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Adding More Tracks to LIRR Could Help LI Economy Grow, Report Says
Taking the Long Island Rail Road further along into the 21st century could transform Long Island and revitalize the region, says Nancy Rauch Douzinas, president of the Rauch Foundation, a civic-minded non-profit group which just released its latest Long Island Index report at an event held at Molloy College in Rockville Centre on Tuesday.
“The Long Island Rail Road is one of Long Island’s top assets,” Rauch told the audience, with “potential to be transformative.”
“Our goal is to look at the railroad differently,” she said.
For 10 years her foundation’s annual Long Island Indexes have been providing the Island’s “civic, academic, labor and business leaders” with “useful, unbiased information that will lead to greater community awareness of Long Island issues and to serve as a catalyst for action,” as the organization says on its website. Or as Rauch said from the stage of the college’s Madison Theatre: “Using the facts to think smart.”
This year the Index is called “The Long Island Rail Road: From Moving Commuters to Shaping the Next Economy.” During her presentation, Ann Golob, director of the Index, called the railroad “one of the great underutilized assets of Long Island.” As it is, she noted, the LIRR’s commuters to the city add an estimated $26 billion to Long Island’s economy, while taking more than 100,000 drivers off our major already congested arteries into Manhattan—which became a huge factor after Superstorm Sunday knocked the LIRR out of service for a week.
Making her case, Golob cited how Metro-North has helped transform White Plains from a blighted city in decline into a vital urban center, drawing almost as many reverse commuters from New York City each day as it sends to Manhattan. The railroad did that by building double-track capacity some 15 years ago. Long Island should follow their lead, she advised.
Among the conclusions raised by the Index is that upgrading the LIRR would not only spur improvements for commuters but help spark local economic development for all Long Islanders. With the East Side Access completed to Grand Central, now slated for 2019, the report found that Nassau and Suffolk residents would have better access to 560,000 high-paying jobs in Manhattan, and they’d reduce their commute by almost three quarters of an hour. More importantly, 400,000 homeowners in Nassau and Suffolk counties would see the value of their homes rise by an average of $7,300.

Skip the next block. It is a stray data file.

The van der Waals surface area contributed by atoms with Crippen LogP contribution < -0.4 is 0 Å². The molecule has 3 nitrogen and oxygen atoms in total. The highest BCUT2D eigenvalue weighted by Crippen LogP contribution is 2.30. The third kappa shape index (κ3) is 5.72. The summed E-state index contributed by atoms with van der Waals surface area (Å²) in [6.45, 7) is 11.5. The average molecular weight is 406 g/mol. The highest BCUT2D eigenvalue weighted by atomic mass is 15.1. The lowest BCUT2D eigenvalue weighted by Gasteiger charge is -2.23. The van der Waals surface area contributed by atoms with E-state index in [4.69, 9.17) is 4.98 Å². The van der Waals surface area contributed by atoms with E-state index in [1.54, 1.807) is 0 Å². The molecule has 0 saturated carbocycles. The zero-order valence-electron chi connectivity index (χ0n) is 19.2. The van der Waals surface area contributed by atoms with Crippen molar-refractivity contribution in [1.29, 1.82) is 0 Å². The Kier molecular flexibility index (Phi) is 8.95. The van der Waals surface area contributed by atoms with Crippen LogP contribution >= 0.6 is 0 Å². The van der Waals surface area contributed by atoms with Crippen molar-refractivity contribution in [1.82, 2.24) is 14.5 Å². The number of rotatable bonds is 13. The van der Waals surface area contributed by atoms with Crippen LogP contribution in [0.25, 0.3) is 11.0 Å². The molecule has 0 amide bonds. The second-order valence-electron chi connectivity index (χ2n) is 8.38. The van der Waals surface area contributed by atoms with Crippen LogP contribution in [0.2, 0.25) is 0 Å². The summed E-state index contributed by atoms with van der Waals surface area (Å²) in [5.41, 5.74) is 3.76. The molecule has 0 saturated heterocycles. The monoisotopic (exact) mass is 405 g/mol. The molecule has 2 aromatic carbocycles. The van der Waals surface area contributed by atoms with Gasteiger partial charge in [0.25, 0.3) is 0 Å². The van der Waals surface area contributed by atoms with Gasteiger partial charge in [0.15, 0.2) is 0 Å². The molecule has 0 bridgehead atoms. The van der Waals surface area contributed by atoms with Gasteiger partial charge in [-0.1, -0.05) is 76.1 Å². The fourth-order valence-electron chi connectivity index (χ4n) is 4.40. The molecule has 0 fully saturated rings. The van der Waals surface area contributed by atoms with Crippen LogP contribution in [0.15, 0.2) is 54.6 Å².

By expanding the Ronkonkoma line to two tracks east of Farmingdale and adding a third track to a 10-mile stretch of the main line from Floral Park to Hicksville—now a major choke point on the second largest commuter railroad in the United States—the region’s employers would have increased access to half a million potential workers in Nassau and Suffolk, unreliable service would vastly improve on the Ronkonkoma line, home values would rise near the stations, property tax pressure on individual residents might ease up and the overall economy would boom. Plus, young people who’ve fled Long Island for Brooklyn and points west might be tempted to move back if developers provided affordable housing within walking distance of the trains.
“We prefer to think of it as Long Island’s ‘fast track,’” said Golob, referring to the line upgrades. “This way we can catch up to our neighbors…. We have the potential to outpace them, but we’ve got to get moving fast.”
LIRR president Helena Williams, who spoke at a panel discussion after the Index presentation, said that restoring service in 2012 to the Port Washington line following drastic cuts previously imposed by the MTA’s budget problems “paid for itself” with increased ridership because those commuters could resume catching a train every half hour instead of once an hour. With the upgrades to the railroad, frequency up and down the line would increase, and the economy would benefit.
Left unanswered—for now—is where the money to finance the upgrades would come from. The East Side Access project alone costs some $8.2 billion, and New York State is rolling in debt. But the people behind the Index hope they can start moving the conversation in the right direction.